William Faulkner Lectures Get Digitized for the Internet
Prolific, legendary and no-doubt verbose writer William Faulkner would likely have had a hard time adjusting to abbreviated forms of social media like Twitter. But his work has managed to find a new life on theiInternet, through the newly digitized and streamable audio files of his lectures at University of Virginia, where he served as Writer-in-Residence in 1957 and 1958.
Over the course of those two years, Faulkner spoke at 36 different public events, answering over 1,400 questions from audience members, according to the UVA collection. His speeches were recorded on a reel-to-reel tape recorder, carried most often by two members of the English department, Frederick Gwynn and Joseph Blotner. Thanks to Gwynn and Blotner, we now have access to over 28 hours of Faulkner’s lovely Southern drawl. In the collection, Faulkner answers questions from students and local citizens about his own works, offers his thoughtful view on the Brown v. Board decision, and meditates on the need for solutions in a country ravaged by racial divides.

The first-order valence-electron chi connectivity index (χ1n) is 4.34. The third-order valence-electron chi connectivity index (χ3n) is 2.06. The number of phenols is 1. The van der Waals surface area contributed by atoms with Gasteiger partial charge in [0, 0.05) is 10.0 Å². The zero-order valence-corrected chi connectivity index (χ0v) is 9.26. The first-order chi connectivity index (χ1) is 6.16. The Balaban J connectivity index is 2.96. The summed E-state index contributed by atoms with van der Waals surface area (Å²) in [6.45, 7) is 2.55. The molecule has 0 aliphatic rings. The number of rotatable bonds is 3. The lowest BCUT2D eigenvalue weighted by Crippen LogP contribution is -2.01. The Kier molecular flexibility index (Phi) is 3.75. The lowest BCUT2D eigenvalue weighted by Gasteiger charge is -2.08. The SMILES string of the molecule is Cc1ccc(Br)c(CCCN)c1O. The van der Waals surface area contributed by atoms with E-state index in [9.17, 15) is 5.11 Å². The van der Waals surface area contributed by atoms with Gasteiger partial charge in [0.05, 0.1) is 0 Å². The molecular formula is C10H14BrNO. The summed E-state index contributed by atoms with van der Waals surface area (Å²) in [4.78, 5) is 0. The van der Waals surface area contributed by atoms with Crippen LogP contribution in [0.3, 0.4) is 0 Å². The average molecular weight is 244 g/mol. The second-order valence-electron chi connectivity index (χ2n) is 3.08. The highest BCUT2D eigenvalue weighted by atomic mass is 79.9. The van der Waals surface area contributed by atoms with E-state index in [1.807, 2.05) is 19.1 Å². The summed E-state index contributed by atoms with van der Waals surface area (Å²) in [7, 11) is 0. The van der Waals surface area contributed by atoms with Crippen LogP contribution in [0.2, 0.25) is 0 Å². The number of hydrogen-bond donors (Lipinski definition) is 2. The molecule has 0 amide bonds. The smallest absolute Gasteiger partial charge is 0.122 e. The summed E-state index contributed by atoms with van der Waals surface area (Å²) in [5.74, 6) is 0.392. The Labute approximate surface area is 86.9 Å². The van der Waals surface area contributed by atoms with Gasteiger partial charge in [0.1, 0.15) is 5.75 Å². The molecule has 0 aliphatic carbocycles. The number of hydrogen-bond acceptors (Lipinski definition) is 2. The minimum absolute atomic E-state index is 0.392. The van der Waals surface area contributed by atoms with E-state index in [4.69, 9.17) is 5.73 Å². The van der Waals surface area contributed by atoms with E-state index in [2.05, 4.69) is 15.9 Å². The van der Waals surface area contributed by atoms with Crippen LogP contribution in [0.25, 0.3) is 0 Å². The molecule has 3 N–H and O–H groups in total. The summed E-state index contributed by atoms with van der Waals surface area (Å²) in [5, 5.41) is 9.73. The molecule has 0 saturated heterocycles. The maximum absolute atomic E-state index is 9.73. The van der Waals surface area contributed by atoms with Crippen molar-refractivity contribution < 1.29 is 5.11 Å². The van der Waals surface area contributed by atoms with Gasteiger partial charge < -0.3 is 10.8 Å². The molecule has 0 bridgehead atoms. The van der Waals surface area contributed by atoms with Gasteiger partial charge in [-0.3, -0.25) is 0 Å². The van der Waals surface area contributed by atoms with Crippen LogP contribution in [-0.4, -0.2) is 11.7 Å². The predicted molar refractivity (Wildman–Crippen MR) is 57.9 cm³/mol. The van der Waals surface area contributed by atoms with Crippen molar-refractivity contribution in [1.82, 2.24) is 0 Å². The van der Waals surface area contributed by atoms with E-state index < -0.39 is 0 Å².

The collection was curated by professor Stephen Railton, a mover and shaker in the academic world of digitizing history. Railton has also assembled an electronic archive of Mark Twain’s work and life as well as a multimedia archive on Uncle Tom’s Cabin.
The Faulkner Collection at the university also features a massive collection of photos and essays from Faulkner’s time there. You can stream the audio recordings and view the collection here.
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